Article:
Hank Hank 
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    Any sanction against the other military doctor?  If this was her superior or rater, then things are just that much worse.

    I’d think your daughter ought to return to the States with you.  In the alternative, your soon to be ex should pay most or all of the cost for you to fly out for visitations.  After all, she was the one who took the initiative to have you removed from Japan.

    #194236 Reply
    SerrateAndDominate SerrateAndDominate 
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    Status: Physician
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    Joined: 02/01/2018

    Any sanction against the other military doctor?  If this was her superior or rater, then things are just that much worse.

    I’d think your daughter ought to return to the States with you.  In the alternative, your soon to be ex should pay most or all of the cost for you to fly out for visitations.  After all, she was the one who took the initiative to have you removed from Japan.

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    I was thinking the same. And if that guy is married, I’d sure as heck make sure his spouse knew, too. Does it sound petty? Maybe, but his wife sure as heck has a right to know like the OP did

     

    Whole situation sucks.  Sorry to hear about it. Keep grinding

     

    Earn everything.

    #194238 Reply
    Liked by PhotonsRGR8
    q-school q-school 
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    Status: Physician
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    Joined: 05/07/2017

    i know nothing of this personally, but i speculate that it will be hard to protect your visitation rights and try to be ‘fair’ at the same time.  the lawyers are going to battle each other and if you want future visitation, you can’t just present the (logical) case that it makes sense for daughter to stay there right now.  their lawyer is going to argue that it just makes sense in the future for her to stay with mom and that you are a disinterested parent if you aren’t fighting for 50/50 right now.  yada yada yada.  lawyers will bill a lot, things will eventually get settled after year of arguing and negotiating, but basically the year will be filled with discussions about you can’t just give away privileges, you need her to trade something for privileges, even if it makes sense.  have to fight for daughter like a tiger mom.  slippery slope to the bottom.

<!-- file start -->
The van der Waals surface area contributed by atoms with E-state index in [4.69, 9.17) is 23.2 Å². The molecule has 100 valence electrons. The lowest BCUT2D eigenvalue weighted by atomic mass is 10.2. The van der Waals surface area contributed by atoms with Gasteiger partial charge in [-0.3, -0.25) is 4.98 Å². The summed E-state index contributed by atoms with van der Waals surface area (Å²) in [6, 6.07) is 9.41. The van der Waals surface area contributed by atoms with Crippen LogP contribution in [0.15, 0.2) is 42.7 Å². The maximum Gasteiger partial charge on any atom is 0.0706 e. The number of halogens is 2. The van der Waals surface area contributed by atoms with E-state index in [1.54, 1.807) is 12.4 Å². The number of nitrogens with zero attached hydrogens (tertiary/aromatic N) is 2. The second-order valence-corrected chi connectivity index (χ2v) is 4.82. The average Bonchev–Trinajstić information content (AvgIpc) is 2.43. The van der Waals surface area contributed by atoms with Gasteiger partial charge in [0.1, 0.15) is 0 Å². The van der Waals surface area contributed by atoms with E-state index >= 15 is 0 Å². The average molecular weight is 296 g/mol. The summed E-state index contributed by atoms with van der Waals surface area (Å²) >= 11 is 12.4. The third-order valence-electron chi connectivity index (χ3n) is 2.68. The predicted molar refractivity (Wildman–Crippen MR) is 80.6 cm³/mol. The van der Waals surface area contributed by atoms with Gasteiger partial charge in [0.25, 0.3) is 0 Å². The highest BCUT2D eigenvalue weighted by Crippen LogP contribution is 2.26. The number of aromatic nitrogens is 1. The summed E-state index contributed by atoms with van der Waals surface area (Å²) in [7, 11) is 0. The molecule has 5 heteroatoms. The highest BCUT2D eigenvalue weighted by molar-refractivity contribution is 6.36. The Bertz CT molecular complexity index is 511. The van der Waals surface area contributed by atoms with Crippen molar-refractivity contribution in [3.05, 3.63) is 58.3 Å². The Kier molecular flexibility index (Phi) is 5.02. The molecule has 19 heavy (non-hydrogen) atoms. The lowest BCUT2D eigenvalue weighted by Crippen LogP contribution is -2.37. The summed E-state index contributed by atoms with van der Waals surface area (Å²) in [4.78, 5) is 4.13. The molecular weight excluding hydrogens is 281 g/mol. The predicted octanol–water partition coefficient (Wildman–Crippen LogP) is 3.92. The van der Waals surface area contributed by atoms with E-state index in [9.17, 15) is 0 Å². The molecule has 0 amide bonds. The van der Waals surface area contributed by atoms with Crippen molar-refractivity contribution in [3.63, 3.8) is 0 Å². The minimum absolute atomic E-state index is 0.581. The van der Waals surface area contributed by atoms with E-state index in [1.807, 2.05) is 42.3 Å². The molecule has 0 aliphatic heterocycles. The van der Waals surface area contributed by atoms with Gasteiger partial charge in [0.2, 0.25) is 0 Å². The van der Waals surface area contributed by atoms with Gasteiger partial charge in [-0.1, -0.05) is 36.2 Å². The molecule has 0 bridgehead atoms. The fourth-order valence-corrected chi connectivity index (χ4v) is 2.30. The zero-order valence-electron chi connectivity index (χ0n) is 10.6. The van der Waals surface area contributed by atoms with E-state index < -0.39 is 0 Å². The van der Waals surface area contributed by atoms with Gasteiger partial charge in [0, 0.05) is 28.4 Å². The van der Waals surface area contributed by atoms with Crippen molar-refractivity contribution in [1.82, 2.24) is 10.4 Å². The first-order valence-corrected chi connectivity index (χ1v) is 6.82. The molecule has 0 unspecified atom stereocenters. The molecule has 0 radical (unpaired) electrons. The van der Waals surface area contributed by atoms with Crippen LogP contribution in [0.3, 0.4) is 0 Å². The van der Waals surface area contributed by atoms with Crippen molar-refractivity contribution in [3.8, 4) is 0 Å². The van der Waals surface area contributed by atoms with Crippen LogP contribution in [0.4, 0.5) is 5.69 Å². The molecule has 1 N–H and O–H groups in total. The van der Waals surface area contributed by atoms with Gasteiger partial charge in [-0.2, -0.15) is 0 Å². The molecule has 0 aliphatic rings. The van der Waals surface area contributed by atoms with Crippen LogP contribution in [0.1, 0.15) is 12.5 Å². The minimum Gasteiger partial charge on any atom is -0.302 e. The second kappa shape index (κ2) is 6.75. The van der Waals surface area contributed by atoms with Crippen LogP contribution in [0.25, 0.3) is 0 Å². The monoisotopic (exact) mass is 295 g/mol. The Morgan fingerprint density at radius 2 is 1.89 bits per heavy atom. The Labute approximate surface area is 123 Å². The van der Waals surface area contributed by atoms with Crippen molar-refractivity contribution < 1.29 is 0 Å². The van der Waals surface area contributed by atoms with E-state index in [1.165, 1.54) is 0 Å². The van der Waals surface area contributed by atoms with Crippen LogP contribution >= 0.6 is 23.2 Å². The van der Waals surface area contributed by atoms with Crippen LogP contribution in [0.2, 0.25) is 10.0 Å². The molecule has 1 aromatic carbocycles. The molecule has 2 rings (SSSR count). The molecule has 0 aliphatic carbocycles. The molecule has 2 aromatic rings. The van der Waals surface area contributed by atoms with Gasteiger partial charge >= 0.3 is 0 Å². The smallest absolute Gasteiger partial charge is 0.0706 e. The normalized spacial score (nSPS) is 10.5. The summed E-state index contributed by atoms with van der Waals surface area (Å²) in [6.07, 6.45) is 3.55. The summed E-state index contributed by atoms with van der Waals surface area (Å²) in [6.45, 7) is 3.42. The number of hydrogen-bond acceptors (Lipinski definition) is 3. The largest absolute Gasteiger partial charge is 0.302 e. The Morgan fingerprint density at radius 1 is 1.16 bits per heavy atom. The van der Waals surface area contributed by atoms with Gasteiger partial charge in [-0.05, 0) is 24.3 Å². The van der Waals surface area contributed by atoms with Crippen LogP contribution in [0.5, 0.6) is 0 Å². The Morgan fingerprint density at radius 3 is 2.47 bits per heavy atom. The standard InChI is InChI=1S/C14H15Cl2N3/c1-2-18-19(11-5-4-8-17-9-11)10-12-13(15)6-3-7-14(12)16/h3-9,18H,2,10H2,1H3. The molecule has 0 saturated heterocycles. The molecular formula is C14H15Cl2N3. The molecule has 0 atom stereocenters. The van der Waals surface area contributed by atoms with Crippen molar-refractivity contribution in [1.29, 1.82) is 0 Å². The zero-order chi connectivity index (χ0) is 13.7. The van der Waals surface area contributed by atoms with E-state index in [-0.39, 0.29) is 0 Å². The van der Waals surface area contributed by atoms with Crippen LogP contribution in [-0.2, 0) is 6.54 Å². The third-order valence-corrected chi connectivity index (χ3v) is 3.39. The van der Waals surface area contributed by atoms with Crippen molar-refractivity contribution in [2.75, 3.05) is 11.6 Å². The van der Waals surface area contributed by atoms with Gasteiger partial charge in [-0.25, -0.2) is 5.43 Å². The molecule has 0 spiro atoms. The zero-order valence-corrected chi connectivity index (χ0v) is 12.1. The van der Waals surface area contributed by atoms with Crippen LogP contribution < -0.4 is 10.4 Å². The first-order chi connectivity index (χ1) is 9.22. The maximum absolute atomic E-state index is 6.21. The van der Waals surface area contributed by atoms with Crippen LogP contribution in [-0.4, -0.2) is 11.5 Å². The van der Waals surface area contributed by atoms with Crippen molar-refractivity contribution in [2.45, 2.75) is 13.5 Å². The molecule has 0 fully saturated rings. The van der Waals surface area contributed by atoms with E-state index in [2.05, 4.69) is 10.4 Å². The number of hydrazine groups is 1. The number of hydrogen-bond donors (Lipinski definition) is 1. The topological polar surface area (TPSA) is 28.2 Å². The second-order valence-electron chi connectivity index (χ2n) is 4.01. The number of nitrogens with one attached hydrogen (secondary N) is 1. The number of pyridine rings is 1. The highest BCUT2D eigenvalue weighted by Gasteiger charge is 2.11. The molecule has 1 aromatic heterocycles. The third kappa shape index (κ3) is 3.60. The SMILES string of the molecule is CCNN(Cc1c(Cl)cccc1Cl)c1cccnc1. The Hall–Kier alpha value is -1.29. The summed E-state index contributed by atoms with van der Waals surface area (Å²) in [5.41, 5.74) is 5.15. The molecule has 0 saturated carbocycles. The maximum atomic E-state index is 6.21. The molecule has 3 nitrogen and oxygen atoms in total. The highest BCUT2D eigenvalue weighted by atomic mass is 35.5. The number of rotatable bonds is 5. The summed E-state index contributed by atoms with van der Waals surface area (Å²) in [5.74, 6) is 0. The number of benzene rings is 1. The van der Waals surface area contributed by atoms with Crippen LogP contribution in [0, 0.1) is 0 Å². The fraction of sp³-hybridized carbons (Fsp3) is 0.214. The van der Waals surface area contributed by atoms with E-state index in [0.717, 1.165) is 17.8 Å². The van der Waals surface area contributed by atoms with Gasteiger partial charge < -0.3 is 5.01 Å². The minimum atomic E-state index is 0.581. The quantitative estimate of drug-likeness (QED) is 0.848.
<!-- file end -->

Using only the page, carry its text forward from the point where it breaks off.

i am indeed sorry you are going through this.

    good luck, and especially to your daughter.

     

    #194240 Reply
    Liked by Anne, Kamban
    Avatar PhotonsRGR8 
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    Status: Physician
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    Joined: 07/24/2017

    Does the state in which you were married not have a bad boy/ bad girl clause? I am not an attorney. But logically you had a child together. She was then unfaithful to you in Japan and had you removed from the country denying your parental rights. If all this is true, why would you not get alimony until you are self-sufficient professionally? If you made documented efforts to save your relationship, another poster characterized this as cruel and I would agree. I think the circumstances would be viewed differently if you were the doctor’s “wife”. I am relieved that you say you’re handling this with equanimity. I couldn’t. Per your post, your spouse behaved dishonorably as a wife, parent and military officer. That’s a trifecta. I would get an aggressive lawyer.

    #194246 Reply
    Liked by mapplebum
    Avatar Doc Spouse 
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    First of all, I’m sorry you’re having to go through this.   Secondly, a service member (officer or enlisted) committing infidelity isn’t a small thing in the military.  I’ve watched many careers destroyed because of it, and my experiences with the commands in Japan made it seem like they take it more seriously than most.  May just be the OCONUS aspect of it.

    Depending on how you and your lawyer want to play this, the buck doesn’t stop with her commanding officer.  The other doc’s CO also needs to be contacted.  If it’s the same CO, then work your way up the chain to his CO, or even the IG can get involved if you feel it isn’t getting the necessary attention.

    I’ve seen general officers removed because they tried to cover up subordinate’s infidelity; so don’t just assume that you have no recourse in the military.  The more pressure you bring to bear, the more custody and alimony leverage you will have.  There are no guarantees, but don’t just roll over unless you want to.

     

    #194247 Reply
    Liked by portlandia, Kamban
    Craigy Craigy 
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    Joined: 09/16/2016

    Who you should be talking to about what’s fair for child support & alimony is your attorney.

    Edit to add – this is very complex, especially in your situation.  I would not base your own opinion off of the lay opinion of the internet.

    LEVEL 1 WCI FORUM MEMBER.

    #194252 Reply
    Liked by q-school, Hank